White Horse and a Scary Start

reading like a writer

Erika T. Wurth's White Horse is a horror novel about lost mothers, monsters, and generational trauma. The narrator is Kari, an Urban Indian woman who lives in Denver.

I'm interested in the first scene and how it both introduces and connects the book's primary objects and themes, while layering the strange with the mundane to create a creepy, tingly sense of the uncanny.

Here's the opening:

There was something strange, mysterious even, about the White Horse tonight. Normally, it was merely an Indian bar. My Indian bar. But there was a milky, dreamy quality to the red lights swinging over the pool tables, like the wind from the open doors was bringing them something new, something I'd pushed away for as long as I could remember.

"Debby, do we have to talk about her again?" I took another swig of my beer and slammed it back down, eyeing my cousin as I did. She would never let this subject go, no matter how much I rebuffed her.

A lot of work is being done to make sure we register this bar as ordinary. It's not only "merely an Indian bar," but Kari claims it as her regular spot. The dialogue tells us that she's not only in a familiar place but a familiar conversation. Even taking "another" sip puts us in mind of repetition, of the same thing happening many times and through time. When the tense shifts into "she would never let this subject go," the everyday-ness of the scene extends even to the future.

And yet despite all of these reassurances of life as usual, there is something very strange happening. We are told about this in the first sentence, rather than made to feel it, which seems purposeful. We're quickly warned something is up, but Wurth makes sure we understand the bar's ordinariness before we truly experience the mystery of this night.

Then, as soon as we're made comfortable--only two sentences later--the mystery becomes tangible in its milkiness and the red color and the motion of the swinging lights. Sensory details like this are a way to pin down feelings and inklings, even if we don't yet know what they mean.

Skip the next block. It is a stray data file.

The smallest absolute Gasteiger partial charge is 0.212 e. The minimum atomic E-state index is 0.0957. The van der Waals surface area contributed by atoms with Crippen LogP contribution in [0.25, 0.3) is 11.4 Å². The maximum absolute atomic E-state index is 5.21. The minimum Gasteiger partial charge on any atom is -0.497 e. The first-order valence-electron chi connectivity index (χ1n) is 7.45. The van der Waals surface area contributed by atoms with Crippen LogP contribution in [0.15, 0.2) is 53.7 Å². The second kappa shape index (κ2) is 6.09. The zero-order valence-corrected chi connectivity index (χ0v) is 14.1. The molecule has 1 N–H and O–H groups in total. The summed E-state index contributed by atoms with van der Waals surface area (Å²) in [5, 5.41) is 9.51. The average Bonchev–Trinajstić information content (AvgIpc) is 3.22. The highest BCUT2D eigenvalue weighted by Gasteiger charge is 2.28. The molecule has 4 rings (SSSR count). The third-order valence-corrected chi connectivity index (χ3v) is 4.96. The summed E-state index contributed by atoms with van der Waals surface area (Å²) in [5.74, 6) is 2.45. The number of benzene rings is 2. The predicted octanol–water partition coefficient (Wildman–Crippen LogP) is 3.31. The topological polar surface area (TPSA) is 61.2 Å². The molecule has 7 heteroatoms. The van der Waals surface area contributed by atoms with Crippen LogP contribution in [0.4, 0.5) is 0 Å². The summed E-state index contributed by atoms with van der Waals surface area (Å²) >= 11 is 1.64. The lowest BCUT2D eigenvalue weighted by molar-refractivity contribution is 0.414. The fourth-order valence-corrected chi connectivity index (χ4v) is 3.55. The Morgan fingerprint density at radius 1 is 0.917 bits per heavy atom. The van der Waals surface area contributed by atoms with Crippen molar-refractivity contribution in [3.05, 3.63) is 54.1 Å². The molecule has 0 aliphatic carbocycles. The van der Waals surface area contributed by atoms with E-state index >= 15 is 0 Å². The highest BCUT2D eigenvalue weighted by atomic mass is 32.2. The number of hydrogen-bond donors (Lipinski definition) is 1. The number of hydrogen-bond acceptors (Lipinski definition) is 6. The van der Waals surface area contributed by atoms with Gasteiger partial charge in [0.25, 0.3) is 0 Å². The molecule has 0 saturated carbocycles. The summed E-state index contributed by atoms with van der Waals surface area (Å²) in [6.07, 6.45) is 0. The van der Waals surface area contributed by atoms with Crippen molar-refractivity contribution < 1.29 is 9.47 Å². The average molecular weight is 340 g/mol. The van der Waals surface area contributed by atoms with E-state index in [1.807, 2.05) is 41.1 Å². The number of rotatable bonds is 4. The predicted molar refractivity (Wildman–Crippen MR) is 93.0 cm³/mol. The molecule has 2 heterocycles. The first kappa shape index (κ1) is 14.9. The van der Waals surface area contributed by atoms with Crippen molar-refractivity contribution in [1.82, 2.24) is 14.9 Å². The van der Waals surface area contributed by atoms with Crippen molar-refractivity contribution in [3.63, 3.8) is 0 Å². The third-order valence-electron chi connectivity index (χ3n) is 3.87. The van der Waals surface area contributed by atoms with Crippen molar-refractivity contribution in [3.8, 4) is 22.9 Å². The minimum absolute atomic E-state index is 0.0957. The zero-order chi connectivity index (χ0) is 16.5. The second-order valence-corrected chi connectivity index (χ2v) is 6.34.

In a functional sense, the immediate strangeness is brilliant because it answers the question of "Why this night?" as a place to start. And the everyday-ness is functional too. It means we get to meet the characters in their regular lives before their world upends.

But there's more to the scene than simple function. Layering the mundane with the magical asks the reader to hold both at the same time. It might create a brain explosion that deepens the scene in a profound way--I'm always looking for ways to achieve that brain explosion.

It's also a way of defamiliarizing both the mundane and the magical, bringing them to the same scene and making us wonder, truly, which one is which. It's a method of defamiliarizing the world itself when we leave the story and notice new strangeness in what looked comfortable just moments ago.

I think it also invokes the uncanny to create a scene that is almost safe and known--but not quite. That in itself can inspire a few chills.

The rest of the chapter keeps this feel of an ordinary night that is slightly off and then increases the danger. We soon learn that the off-limits topic is the narrator's long-missing mother, and that Debbie has found a bracelet that belonged to her. Several times, the strange feeling in the bar is linked to the mother and to the bracelet.

It first happens subtly, as in the first paragraph, when that wind sweeps in a strange feeling and the off-limits subject: "Like the wind from the open doors was bringing them something new, something I'd pushed away for as long as I could remember." A little later, when Kari learns that Debbie has found something of her mother's, "the dreamy quality snapped back."

Later yet, Debbie says, "But the important part is, like, when she found it? When I picked it up, I felt weird." The cadence of Debbie's speech feels like real life. Her upspeak is like she's fighting to keep this revelation light. She's not committing to anything too scary, at least not yet.

But I notice it's not that the bracelet itself felt weird, but that she felt weird when she held it. Which is really creepy! For an object to make you feel weird suggests there is something not right about it. The wording also suggests that whatever is wrong is felt rather than observed with the usual five senses. We're getting into ghostly territory here.

Pretty soon, the linking--and the strangeness--intensify. When Debbie finally hands over the bracelet, Kari inspects it, describing its make and likely origins, and details the various figures carved into it.

And lastly, something that made me ill just looking at it--a stick figure that seemed to represent a monster of some sort. In the back of my mind, I could almost remember the name for it.

My thoughts wandered, unbidden, to my mother.

* * *

But though I tried to focus on everything but that bracelet, it began burning into my mind, glowing almost, roping me to thoughts of my mother and my painful, locked-away past.

And so the first chapter has linked together so much! The bracelet connects to Kari's missing mother, as well as to this horrible feeling, as well as to the mundane and Kari's everyday life. I think that makes the horror more intense. If it's in the mundane, it's inescapable.